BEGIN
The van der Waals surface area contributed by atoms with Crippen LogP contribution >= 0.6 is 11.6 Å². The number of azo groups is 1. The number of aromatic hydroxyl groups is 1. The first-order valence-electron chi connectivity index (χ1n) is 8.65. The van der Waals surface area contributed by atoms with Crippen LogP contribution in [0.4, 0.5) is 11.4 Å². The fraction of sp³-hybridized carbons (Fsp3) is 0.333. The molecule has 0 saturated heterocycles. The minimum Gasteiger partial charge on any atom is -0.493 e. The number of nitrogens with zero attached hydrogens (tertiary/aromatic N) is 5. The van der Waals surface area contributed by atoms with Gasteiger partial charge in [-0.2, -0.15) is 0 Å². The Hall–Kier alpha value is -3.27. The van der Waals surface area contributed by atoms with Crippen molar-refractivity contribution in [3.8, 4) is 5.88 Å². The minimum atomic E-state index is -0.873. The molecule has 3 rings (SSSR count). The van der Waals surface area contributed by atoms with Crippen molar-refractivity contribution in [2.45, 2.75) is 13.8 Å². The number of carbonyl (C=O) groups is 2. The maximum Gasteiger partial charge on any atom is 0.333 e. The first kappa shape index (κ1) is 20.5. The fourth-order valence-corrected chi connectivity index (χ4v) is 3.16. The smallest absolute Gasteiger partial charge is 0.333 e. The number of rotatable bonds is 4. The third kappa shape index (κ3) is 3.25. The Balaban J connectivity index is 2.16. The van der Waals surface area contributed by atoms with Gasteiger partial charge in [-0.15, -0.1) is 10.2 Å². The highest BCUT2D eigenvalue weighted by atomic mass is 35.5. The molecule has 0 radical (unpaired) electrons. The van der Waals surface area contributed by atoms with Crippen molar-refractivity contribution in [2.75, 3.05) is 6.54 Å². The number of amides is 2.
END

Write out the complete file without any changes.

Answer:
The van der Waals surface area contributed by atoms with Crippen LogP contribution >= 0.6 is 11.6 Å². The number of azo groups is 1. The number of aromatic hydroxyl groups is 1. The first-order valence-electron chi connectivity index (χ1n) is 8.65. The van der Waals surface area contributed by atoms with Crippen LogP contribution in [0.4, 0.5) is 11.4 Å². The fraction of sp³-hybridized carbons (Fsp3) is 0.333. The molecule has 0 saturated heterocycles. The minimum Gasteiger partial charge on any atom is -0.493 e. The number of nitrogens with zero attached hydrogens (tertiary/aromatic N) is 5. The van der Waals surface area contributed by atoms with Gasteiger partial charge in [-0.2, -0.15) is 0 Å². The Hall–Kier alpha value is -3.27. The van der Waals surface area contributed by atoms with Crippen molar-refractivity contribution in [3.8, 4) is 5.88 Å². The minimum atomic E-state index is -0.873. The molecule has 3 rings (SSSR count). The van der Waals surface area contributed by atoms with Crippen molar-refractivity contribution in [2.45, 2.75) is 13.8 Å². The number of carbonyl (C=O) groups is 2. The maximum Gasteiger partial charge on any atom is 0.333 e. The first kappa shape index (κ1) is 20.5. The fourth-order valence-corrected chi connectivity index (χ4v) is 3.16. The smallest absolute Gasteiger partial charge is 0.333 e. The number of rotatable bonds is 4. The third kappa shape index (κ3) is 3.25. The Balaban J connectivity index is 2.16. The van der Waals surface area contributed by atoms with Gasteiger partial charge in [-0.15, -0.1) is 10.2 Å². The highest BCUT2D eigenvalue weighted by atomic mass is 35.5. The molecule has 0 radical (unpaired) electrons. The van der Waals surface area contributed by atoms with Crippen molar-refractivity contribution in [2.75, 3.05) is 6.54 Å². The number of amides is 2.